Unable to keep its budget deficit under control, Romania announced a comprehensive package of tax measures earlier this year aimed at ensuring the country's long-term financial sustainability. These much-debated changes, which have polarised public opinion and were subject to claims of unconstitutionality, were eventually passed in October.
Companies in sectors like financial services, oil & gas, software development, constructions, agriculture and food and others will be significantly impacted by these measures. Heated discussion took place in the few months preceding their adoption, with businesses arguing that the newly introduced taxes might discourage investors from doing business in Romania.
These are the most important novelties:
Companies with turnover of more than EUR 50m will have to pay a minimum 1 % turnover tax, due if the calculated quarterly/annual corporate tax is below the minimum level or if the quarterly/annual tax result (before recovery of losses from previous years) is a loss.
Credit institutions will have to pay a new tax, in addition to the corporate income tax. The tax rate is applied to turnover and amounts to 2 % for the period between 1 January 2024 and 31 December 2025 and 1 % starting 1 January 2026.
Companies in the oil & gas sector with turnover of more than EUR 50m will have to pay an additional 0.5 % turnover tax to the corporate income tax for 2024-2025 and the above-mentioned minimum turnover tax from 2026 onwards. This tax does not cover taxpayers engaged in the distribution, supply or transmission of electricity and natural gas and who are regulated or licensed by the Romanian National Energy Regulatory Agency.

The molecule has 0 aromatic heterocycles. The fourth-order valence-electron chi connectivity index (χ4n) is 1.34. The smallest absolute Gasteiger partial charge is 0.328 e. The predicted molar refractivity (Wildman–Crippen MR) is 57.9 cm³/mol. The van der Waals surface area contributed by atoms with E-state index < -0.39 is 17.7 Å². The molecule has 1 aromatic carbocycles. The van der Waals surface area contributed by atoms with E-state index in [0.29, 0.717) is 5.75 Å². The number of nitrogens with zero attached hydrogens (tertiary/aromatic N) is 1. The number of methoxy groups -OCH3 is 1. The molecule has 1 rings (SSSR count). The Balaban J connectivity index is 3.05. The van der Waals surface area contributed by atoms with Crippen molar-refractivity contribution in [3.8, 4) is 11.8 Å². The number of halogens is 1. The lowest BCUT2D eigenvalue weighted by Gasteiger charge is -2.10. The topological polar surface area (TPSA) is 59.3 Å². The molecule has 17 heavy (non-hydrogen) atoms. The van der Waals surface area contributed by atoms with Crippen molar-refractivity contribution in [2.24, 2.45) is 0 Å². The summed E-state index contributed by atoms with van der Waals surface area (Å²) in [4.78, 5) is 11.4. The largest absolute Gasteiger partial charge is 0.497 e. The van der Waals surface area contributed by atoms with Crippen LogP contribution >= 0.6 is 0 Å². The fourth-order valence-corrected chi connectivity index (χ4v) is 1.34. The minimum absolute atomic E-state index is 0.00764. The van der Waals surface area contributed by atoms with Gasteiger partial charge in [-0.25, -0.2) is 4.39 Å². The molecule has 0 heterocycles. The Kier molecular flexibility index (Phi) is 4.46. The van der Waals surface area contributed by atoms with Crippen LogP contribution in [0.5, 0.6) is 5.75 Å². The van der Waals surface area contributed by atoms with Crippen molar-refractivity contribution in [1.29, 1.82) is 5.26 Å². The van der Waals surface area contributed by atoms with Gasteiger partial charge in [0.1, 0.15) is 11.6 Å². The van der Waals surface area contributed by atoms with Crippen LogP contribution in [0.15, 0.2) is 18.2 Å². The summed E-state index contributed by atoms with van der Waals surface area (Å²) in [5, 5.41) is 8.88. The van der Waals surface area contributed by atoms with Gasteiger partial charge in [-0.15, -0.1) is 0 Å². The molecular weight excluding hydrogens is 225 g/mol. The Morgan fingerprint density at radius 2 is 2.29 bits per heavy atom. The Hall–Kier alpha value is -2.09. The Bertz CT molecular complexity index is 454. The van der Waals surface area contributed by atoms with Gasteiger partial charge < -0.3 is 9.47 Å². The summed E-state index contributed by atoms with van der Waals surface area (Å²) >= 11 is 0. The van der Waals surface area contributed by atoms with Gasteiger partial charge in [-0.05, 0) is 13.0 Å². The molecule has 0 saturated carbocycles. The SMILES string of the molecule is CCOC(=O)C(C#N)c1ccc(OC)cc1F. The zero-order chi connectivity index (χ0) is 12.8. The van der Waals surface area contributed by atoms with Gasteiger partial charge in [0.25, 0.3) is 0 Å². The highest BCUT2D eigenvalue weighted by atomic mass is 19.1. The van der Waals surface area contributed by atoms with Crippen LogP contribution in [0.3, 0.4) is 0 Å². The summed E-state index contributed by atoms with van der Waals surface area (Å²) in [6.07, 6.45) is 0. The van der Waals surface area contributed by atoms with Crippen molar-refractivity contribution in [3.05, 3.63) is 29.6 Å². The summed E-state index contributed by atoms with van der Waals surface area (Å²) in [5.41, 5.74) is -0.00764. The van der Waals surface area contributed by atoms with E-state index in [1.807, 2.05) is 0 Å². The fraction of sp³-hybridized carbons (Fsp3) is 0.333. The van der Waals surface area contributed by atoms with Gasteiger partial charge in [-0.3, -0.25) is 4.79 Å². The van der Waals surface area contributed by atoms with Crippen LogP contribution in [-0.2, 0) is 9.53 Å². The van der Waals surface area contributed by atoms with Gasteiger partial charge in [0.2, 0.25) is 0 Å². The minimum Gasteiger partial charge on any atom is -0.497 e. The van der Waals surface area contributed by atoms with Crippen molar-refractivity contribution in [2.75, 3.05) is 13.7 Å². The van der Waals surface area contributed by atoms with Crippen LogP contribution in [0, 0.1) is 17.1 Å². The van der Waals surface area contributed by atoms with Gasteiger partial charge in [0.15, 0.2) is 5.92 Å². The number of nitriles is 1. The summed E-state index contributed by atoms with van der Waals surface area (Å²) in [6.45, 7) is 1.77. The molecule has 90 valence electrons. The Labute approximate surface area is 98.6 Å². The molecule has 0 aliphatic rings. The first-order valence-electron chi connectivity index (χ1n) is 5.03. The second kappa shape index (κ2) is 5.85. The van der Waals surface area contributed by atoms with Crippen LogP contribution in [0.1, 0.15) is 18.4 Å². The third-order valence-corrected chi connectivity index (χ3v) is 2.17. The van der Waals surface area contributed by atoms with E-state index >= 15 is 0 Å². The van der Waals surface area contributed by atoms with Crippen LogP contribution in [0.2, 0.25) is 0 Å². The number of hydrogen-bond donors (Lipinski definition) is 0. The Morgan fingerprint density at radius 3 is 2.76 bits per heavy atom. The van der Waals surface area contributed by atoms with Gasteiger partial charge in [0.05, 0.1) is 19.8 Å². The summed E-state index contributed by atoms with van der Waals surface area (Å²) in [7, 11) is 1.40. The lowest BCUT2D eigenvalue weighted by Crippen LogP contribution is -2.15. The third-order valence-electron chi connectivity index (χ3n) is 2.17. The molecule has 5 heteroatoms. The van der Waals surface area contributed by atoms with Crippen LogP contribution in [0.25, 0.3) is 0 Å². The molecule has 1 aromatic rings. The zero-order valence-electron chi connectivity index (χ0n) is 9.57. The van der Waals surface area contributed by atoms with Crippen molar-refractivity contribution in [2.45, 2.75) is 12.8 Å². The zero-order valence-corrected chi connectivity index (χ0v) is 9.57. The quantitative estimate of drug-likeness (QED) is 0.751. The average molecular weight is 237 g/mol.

Employees active in software development (previously exempted from tax on income from wages and assimilated to wages, as part of a set of measures aimed to boost the development of this sector) will only benefit from the exemption for gross monthly wages of up to RON 10,000 (approx. EUR 2,000).
Employees in the construction, agriculture and food industries will no longer be exempted from the payment of health insurance contributions.
Food products and non-alcoholic beverages with added sugar are subject to new or increased taxes. Thus, the value added tax for foods with added sugar in which sugar accounts for at least 10 % of the product's weight increases from 9 % to 19 %. Also, non-alcoholic beverages with added sugar above 5g per 100 ml will be subject to non-harmonised excise duty.
High-value real estate owned by private individuals and high-value movable property owned by companies or private individuals is subject to a new tax.
Some of these measures apply from this year, while others will enter into force as of 2024. A set of actions aimed at ensuring compliance with tax rules has also been introduced, with the goal of increasing tax collection. In addition, several measures for reducing the waste of public funds were adopted as part of this package.
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